"What happens is not necessarily voting on big issues, but taking care of the everyday problems of everyday people who are utterly and totally dependent on your intervention as their representation," Abercrombie said.
"The veterans who have their benefits and aren't sure what they have or whether they're eligible, the people who are having Medicaid problems, those who wonder whether their Social Security questions are going to be answered -- you can't tell them to come back in 30 or 60 or 90 days."
Case spent eight years in the state House before deciding to run for governor. He lost the Democratic nomination by 2,600 votes to Lt. Gov. Mazie Hirono, but he sees his gubernatorial campaign as one of the key ingredients to his congressional victory.
"It just all fit together. There's no question that had we not been through a long and very intense governor's race, we wouldn't have been here today."
Case, wearing an aloha shirt and leis of orange and red, choked up with emotion when talking about his political mentor, the late Spark Matsunaga, who served in both the U.S. House and Senate. Case worked for Matsunaga.
"There's no doubt in my mind that had Spark not given me that job and not been the kind of boss that he was, I would not be a member of Congress from Hawaii."
Case now faces Matsunaga's son, former lieutenant governor candidate and former state Sen. Matt Matsunaga, in the second special election. Other major candidates include Democratic state Sen. Colleen Hanabusa and Republicans state Reps. Barbara Marumoto and Chris Halford, former state Reps. Bob McDermott and Jim Rath, and former Mayor Frank Fasi. A total of 44 candidates have filed to run.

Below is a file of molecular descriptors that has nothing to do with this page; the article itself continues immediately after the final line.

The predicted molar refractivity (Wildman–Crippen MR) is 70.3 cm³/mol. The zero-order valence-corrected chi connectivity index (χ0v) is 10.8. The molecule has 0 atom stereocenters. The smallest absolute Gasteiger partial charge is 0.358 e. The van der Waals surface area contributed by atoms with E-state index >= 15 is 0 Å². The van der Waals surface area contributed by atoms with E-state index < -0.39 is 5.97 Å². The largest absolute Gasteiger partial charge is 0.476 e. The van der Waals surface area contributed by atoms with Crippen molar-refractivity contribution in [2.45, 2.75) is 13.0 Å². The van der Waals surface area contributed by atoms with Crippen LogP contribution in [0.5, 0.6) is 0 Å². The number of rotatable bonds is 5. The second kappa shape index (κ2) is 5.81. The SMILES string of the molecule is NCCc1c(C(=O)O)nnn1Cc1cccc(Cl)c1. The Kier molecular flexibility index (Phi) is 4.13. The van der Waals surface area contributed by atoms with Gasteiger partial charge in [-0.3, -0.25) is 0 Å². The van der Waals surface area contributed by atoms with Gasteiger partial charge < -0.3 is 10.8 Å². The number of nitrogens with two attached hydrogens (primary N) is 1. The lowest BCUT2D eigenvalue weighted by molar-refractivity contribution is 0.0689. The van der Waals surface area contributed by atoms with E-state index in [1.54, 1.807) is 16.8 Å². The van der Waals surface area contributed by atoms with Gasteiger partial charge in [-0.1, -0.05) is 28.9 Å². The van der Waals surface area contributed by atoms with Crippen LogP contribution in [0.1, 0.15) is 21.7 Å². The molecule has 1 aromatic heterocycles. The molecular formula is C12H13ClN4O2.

Case and others say they believe the additional high-profile names will lead to more interest in the race and a higher voter turnout.
But Case has the advantage of being the incumbent in the race, and he also has said that if he is elected in January, he will have the advantage of seniority over those elected to the next term.
Case said he plans to keep his family based in Hawaii when he goes to Washington this month.
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These are the final results of the special election to fill the remainder of the late U.S. Rep. Patsy Mink's term.
Special election results
Ed Case (D) 23,576 John F. Mink (D) 16,624 John S. Carroll (R) 1,933 Whitney T. Anderson (R) 942 Mark McNett (N) 449 Kekoa D. Kaapu (D) 269 Richard H. Haake (R) 229 Doug Fairhurst (R) 173 Kimo Kaloi (R) 149 Nick Nikhilananda (G) 136 Solomon Naluai (D) 116 Walter R. Barnes (R) 94 Carolyn M. Golojuch (R) 94 Clifford P. Rhodes (R) 86 Timmy Yuen (R) 85 Joe Conner (R) 83 Joseph Payne (R) 69 Brian G. Cole (D) 67 John L. Baker (D) 66 Michael Gagne (D) 62 Bob Schieve (R) 55 Ron Jacobs (N) 54 Lillian Hong (N) 51 Art P. Reyes (D) 51 John Mayer (N) 47 Jeff Mallan (L) 33 Lawrence Duquesne (L) 32 Steve Tataii (D) 28 G. Goodwin (G) 27 John Parker (N) 27 Bill Russell (N) 27 Chas Collins (D) 18 John Randall (N) 16 Paul Britos (D) 15 Dan A. Cole (N) 15 Mike Rethman (N) 11 S.J. Harlan (N) 10 Robert M. Martin Jr. (N) 10
State Office of Elections